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Guillermo Colon Quintana dissertation (FINAL).pdf (18.41 MB)

ELECTROCHEMICALLY DRIVEN PHASE FORMATION IN MULTIPHASE SYSTEMS

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posted on 2024-06-20, 01:15 authored by Guillermo Sebastian Colon QuintanaGuillermo Sebastian Colon Quintana

Nature has been shown to build environments to drive specific reactivity across boundaries; multiphase systems, for example, have been shown to drive reactions that would otherwise not occur in bulk, continuous phases. Within this work, we show how multiphase environments are essential in driving specific reactivity at phase boundaries and offer unique physicochemical and electrochemical opportunities that are usually inaccessible in continuous phases alone. Here, we present several diverse approaches toward harnessing observed interfacial phenomena to study and take advantage of three-phase systems. Firstly, we demonstrate precise manipulation of nucleation at the water|1,2-dichloroethane (DCE)|electrode interface through electrode geometry adjustment, resulting in selective precipitation of ferrocenemethanol (FcMeOH). Cyclic voltammetry and numerical simulations elucidate this phenomenon's physico-chemical foundations, enabling localized precipitation and reactivity control. Secondly, we introduce a novel mechanism for emulsion formation driven by interfacial solute flux induced via phase transfer agents. Systematically exploring phase combinations and ion interactions, we elucidate the microscopic mechanisms governing droplet formation and propose design principles for tailored emulsion synthesis. Furthermore, leveraging current-driven ion flux, we achieve emulsification across oil|water interfaces, offering control over droplet size and charge. This low-energy, robust method presents an efficient alternative to traditional emulsification techniques. Additionally, we demonstrate facile electrodeposition of gold nanorings at water|oil interfaces, enabled by spontaneous emulsification facilitated by quaternary ammonium salts. We further demonstrate deposition parameters for control over nanoring array characteristics, offering a streamlined approach to nanoring fabrication. Finally, we introduce biphasic electrodeposition as a versatile method for fabricating ultra-high aspect ratio gold nanowires. By manipulating antagonistic metal salt interactions at liquid|liquid interfaces, we achieve precise control over nanowire geometry and positioning, opening new avenues for nanowire synthesis with enhanced simplicity and versatility.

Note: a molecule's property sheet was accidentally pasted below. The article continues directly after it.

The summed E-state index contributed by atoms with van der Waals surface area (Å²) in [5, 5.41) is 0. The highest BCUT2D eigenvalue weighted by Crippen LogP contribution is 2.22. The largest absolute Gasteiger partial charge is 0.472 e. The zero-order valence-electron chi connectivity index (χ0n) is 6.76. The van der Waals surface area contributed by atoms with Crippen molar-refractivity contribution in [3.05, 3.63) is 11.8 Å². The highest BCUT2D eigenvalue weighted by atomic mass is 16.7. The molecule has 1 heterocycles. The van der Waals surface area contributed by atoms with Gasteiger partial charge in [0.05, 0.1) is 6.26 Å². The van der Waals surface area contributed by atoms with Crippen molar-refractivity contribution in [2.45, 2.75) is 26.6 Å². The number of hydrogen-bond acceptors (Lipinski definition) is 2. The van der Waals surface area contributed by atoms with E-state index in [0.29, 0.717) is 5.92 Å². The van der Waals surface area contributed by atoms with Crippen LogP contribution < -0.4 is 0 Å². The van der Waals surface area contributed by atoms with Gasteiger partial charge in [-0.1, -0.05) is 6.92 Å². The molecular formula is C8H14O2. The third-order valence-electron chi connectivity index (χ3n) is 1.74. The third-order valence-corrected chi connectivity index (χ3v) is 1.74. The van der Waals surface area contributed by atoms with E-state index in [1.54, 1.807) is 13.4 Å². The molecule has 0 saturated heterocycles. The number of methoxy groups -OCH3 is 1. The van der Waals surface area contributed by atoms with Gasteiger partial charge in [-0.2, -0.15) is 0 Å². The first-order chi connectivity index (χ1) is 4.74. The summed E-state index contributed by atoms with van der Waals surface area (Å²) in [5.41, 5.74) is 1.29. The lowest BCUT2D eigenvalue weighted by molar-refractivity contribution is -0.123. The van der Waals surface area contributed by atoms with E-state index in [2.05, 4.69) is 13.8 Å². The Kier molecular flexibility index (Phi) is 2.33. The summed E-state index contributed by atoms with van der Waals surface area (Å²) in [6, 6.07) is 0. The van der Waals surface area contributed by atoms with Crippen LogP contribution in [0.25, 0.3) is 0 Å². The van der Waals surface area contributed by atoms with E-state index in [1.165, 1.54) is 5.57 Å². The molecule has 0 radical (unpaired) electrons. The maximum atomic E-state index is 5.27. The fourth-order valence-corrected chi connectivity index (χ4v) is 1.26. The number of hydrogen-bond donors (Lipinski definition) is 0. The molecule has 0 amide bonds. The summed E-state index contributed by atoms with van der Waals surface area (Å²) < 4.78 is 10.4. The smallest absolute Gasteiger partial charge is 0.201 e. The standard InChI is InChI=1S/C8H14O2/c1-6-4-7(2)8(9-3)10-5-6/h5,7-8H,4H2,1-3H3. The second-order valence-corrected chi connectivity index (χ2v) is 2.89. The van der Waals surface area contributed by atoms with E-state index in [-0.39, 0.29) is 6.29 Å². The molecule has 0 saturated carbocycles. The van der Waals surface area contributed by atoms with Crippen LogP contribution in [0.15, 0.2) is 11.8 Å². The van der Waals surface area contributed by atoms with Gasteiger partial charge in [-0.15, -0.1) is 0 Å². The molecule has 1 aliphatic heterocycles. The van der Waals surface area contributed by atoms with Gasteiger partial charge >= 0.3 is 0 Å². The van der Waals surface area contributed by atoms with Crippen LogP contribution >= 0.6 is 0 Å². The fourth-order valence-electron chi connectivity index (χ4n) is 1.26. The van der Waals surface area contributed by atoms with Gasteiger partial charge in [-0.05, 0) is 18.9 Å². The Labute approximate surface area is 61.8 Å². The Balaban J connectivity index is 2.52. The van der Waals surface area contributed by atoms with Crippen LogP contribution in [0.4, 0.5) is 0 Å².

Funding

R35-GM138133-01

CAREER: Electro-Shock Synthesis of High Entropy Alloy Nanoparticles from Sub-Femtoliter Reactors

Directorate for Mathematical & Physical Sciences

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History

Degree Type

  • Doctor of Philosophy

Department

  • Chemistry

Campus location

  • West Lafayette

Advisor/Supervisor/Committee Chair

Dr. Jeffrey E. Dick

Additional Committee Member 2

Dr. Julia Laskin

Additional Committee Member 3

Dr. Cristophe Renault

Additional Committee Member 4

Dr. Chi Zhang